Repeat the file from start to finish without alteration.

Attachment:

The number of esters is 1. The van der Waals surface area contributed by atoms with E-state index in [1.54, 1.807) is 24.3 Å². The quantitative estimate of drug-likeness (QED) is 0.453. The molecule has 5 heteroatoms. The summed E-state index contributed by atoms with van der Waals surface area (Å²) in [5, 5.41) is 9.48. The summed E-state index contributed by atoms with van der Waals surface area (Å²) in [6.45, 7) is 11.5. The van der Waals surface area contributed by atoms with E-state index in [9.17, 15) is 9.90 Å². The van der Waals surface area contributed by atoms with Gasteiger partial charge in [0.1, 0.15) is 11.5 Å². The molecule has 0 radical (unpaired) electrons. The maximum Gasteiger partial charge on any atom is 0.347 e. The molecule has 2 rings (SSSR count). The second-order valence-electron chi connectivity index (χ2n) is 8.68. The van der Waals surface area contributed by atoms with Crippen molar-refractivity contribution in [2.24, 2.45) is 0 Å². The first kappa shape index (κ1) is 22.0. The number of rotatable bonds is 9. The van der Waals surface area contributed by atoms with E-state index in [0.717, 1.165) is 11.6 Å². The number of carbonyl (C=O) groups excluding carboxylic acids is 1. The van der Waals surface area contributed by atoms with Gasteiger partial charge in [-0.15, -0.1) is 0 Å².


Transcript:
The number of esters is 1. The van der Waals surface area contributed by atoms with E-state index in [1.54, 1.807) is 24.3 Å². The quantitative estimate of drug-likeness (QED) is 0.453. The molecule has 5 heteroatoms. The summed E-state index contributed by atoms with van der Waals surface area (Å²) in [5, 5.41) is 9.48. The summed E-state index contributed by atoms with van der Waals surface area (Å²) in [6.45, 7) is 11.5. The van der Waals surface area contributed by atoms with E-state index in [9.17, 15) is 9.90 Å². The van der Waals surface area contributed by atoms with Gasteiger partial charge in [0.1, 0.15) is 11.5 Å². The molecule has 0 radical (unpaired) electrons. The maximum Gasteiger partial charge on any atom is 0.347 e. The molecule has 2 rings (SSSR count). The second-order valence-electron chi connectivity index (χ2n) is 8.68. The van der Waals surface area contributed by atoms with Crippen molar-refractivity contribution in [2.24, 2.45) is 0 Å². The first kappa shape index (κ1) is 22.0. The number of rotatable bonds is 9. The van der Waals surface area contributed by atoms with E-state index in [0.717, 1.165) is 11.6 Å². The number of carbonyl (C=O) groups excluding carboxylic acids is 1. The van der Waals surface area contributed by atoms with Gasteiger partial charge in [-0.15, -0.1) is 0 Å².